Cardero starts permitting process for new Canadian coal mine

Cardero Coal Ltd. started the pre-application process May 9 at the British Columbia Environmental Assessment Office for a new surface and underground metallurgical coal mine with an average annual production rate of 2.9 million tonnes of clean coal.

A project report provided to provincial regulators said that Cardero Resource Corp. is a publicly-traded mineral exploration company based in Vancouver. In June 2011, Cardero acquired the balance of Coalhunter Mining Corp., now renamed Cardero Coal, which holds a 75% interest in the Carbon Creek mine project.

The project is located in northeastern BC approximately 40 kilometers west of Hudson’s Hope, south of Williston Lake, and 50 kilometers north-northwest of Highway 97 through Pine Pass. The Canadian National rail line connecting the Fort St. John and Tumbler Ridge areas with Prince George passes 30 kilometers south of the property. Proximity to rail is an important cost metric when it comes to this coal, which would be bound by rail to coal export terminals on British Columbia’s West Coast.

Utah Mines Ltd., now BHP Billiton, was responsible for the bulk of the historical coal exploration of the Carbon Creek coal deposit. In the fourth quarter of 2011, consultant Norwest Corp. conducted a Preliminary Economic Assessment (PEA) and subsequently prepared a technical report on the project on behalf of Cardero.

The property is located within the Peace River Coalfield and forms part of the Rocky Mountain Foothills structural belt which lies to the east of the Canadian Rocky Mountain Trend. The two main coal-bearing units occurring throughout the Foothills region are the Gates Formation and Gething Formation, the coal seams occurring within the property being contained within the latter. According to Norwest, the property has an estimated measured and indicated resource of 166.7 million tonnes and an inferred resource of 167.1 million tonnes (combined surface and underground).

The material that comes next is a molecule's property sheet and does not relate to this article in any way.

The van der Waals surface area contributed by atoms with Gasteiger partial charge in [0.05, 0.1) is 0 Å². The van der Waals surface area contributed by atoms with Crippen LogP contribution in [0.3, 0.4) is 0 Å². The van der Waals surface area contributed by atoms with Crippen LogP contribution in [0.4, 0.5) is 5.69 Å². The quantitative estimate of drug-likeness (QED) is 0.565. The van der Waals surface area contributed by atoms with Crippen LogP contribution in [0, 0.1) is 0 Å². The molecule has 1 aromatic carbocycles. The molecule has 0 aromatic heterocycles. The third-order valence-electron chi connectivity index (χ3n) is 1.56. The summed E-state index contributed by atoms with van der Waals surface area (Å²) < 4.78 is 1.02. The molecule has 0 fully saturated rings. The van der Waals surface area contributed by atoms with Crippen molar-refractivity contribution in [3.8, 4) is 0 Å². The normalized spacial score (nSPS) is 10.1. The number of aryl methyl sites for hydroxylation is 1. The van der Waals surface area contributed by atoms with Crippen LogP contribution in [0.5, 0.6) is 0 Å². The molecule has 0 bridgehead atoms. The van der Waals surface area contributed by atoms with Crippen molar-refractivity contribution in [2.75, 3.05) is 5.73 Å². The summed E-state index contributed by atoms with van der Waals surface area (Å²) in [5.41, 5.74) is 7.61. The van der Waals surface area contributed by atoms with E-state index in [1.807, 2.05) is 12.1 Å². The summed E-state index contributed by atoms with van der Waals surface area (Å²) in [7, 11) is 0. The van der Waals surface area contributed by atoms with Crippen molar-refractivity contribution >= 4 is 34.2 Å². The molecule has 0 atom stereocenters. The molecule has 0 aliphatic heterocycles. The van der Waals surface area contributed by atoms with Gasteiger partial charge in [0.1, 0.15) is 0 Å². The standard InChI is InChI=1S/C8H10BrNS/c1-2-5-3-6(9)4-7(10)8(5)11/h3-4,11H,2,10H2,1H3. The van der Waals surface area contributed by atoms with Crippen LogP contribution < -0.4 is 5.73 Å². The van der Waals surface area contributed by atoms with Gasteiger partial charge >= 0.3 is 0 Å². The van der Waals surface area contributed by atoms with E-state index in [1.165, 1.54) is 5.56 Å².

In the project area, coals of the Gething Formation are primarily ranked as mid-vol bituminous. Gething coals have produced satisfactory metallurgical products, particularly after beneficiation. A full program of sizing, washability, and metallurgical testing will occur in conjunction with more advanced engineering and economic analyses.

The project will require surface mining followed by combined surface and underground mining. Approximately three-quarters of the current defined resource could be mined underground. The mine will be designed to achieve an annual average production rate of 2.9 million tonnes of clean coal. The wash plant will have a 15,000 tonne per day capacity. The life-of-mine has been financially modeled to 30 years, based on comparable operations in North America.

Raw coal will be upgraded in the wash plant and the clean coal trucked from the on-site processing facility to a coal loadout facility along the CN Railway in Pine Pass, for export through ports in Prince Rupert. Mine site power will be serviced by connection to the G.W. Shrum generating station, located about 35 kilometers east of the project.

Due to its size, the Carbon Creek project is anticipated to require assessment under the BC Environmental Assessment Act to obtain a Project Certificate approving the project by the BC government prior to construction.

Cardero Coal proposes to complete a comprehensive feasibility study on the project in the fourth quarter of 2012. Cardero Coal’s preliminary schedule for the project has first coal being produced in 2014. The schedule includes completion of environmental baseline studies, which have already commenced, by the fourth quarter of 2012, with a planned submission date in the second quarter of 2013 for the Environmental Assessment Certificate (EAC) Application. Commencement of construction activities will depend on timelines for the review and issuance of an EAC and mine permit but are tentatively planned to begin in 2014.

British Columbia has become a hotbed for development of new met coal mines in the last few years, due to its high-quality met coals and a booming Pacific Rim market. The top met coal producer in the region is Teck Resources, with U.S.-based Walter Energy also a significant producer through its 2011 buy of Western Coal. International commodities producer Xstrata is also working on a mine project in British Columbia based on multiple buys it has made lately of neighboring properties. The fact that Cardero wants to go deep mining, at some point, at Carbon Creek is notable, since deep mines are rare in British Columbia.

About Barry Cassell 20414 Articles
Barry Cassell is Chief Analyst for GenerationHub covering coal and emission controls issues, projects and policy. He has covered the coal and power generation industry for more than 24 years, beginning in November 2011 at GenerationHub and prior to that as editor of SNL Energy’s Coal Report. He was formerly with Coal Outlook for 15 years as the publication’s editor and contributing writer, and prior to that he was editor of Coal & Synfuels Technology and associate editor of The Energy Report. He has a bachelor’s degree from Central Michigan University.